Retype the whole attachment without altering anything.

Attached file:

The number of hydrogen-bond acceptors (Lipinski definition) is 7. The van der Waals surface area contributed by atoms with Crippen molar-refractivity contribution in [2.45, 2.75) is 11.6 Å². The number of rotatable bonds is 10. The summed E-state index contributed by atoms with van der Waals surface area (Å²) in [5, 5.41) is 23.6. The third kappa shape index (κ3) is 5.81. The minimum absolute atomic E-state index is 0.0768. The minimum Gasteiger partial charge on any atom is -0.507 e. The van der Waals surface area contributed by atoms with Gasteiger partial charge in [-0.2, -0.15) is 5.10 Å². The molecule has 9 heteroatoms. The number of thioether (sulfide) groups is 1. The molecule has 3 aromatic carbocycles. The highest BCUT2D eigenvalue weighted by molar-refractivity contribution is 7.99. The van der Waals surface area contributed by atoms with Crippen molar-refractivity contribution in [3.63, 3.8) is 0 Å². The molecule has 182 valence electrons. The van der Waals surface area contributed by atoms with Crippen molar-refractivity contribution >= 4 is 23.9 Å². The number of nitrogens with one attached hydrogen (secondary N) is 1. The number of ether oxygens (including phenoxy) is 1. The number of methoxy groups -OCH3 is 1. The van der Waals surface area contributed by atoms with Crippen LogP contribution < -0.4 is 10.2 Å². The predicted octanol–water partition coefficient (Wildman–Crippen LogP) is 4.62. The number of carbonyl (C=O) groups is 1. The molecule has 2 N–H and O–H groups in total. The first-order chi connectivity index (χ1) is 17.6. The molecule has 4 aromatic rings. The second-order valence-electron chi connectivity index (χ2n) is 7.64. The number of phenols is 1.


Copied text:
The number of hydrogen-bond acceptors (Lipinski definition) is 7. The van der Waals surface area contributed by atoms with Crippen molar-refractivity contribution in [2.45, 2.75) is 11.6 Å². The number of rotatable bonds is 10. The summed E-state index contributed by atoms with van der Waals surface area (Å²) in [5, 5.41) is 23.6. The third kappa shape index (κ3) is 5.81. The minimum absolute atomic E-state index is 0.0768. The minimum Gasteiger partial charge on any atom is -0.507 e. The van der Waals surface area contributed by atoms with Gasteiger partial charge in [-0.2, -0.15) is 5.10 Å². The molecule has 9 heteroatoms. The number of thioether (sulfide) groups is 1. The molecule has 3 aromatic carbocycles. The highest BCUT2D eigenvalue weighted by molar-refractivity contribution is 7.99. The van der Waals surface area contributed by atoms with Crippen molar-refractivity contribution in [3.63, 3.8) is 0 Å². The molecule has 182 valence electrons. The van der Waals surface area contributed by atoms with Crippen molar-refractivity contribution >= 4 is 23.9 Å². The number of nitrogens with one attached hydrogen (secondary N) is 1. The number of ether oxygens (including phenoxy) is 1. The number of methoxy groups -OCH3 is 1. The van der Waals surface area contributed by atoms with Crippen LogP contribution < -0.4 is 10.2 Å². The predicted octanol–water partition coefficient (Wildman–Crippen LogP) is 4.62. The number of carbonyl (C=O) groups is 1. The molecule has 2 N–H and O–H groups in total. The first-order chi connectivity index (χ1) is 17.6. The molecule has 4 aromatic rings. The second-order valence-electron chi connectivity index (χ2n) is 7.64. The number of phenols is 1.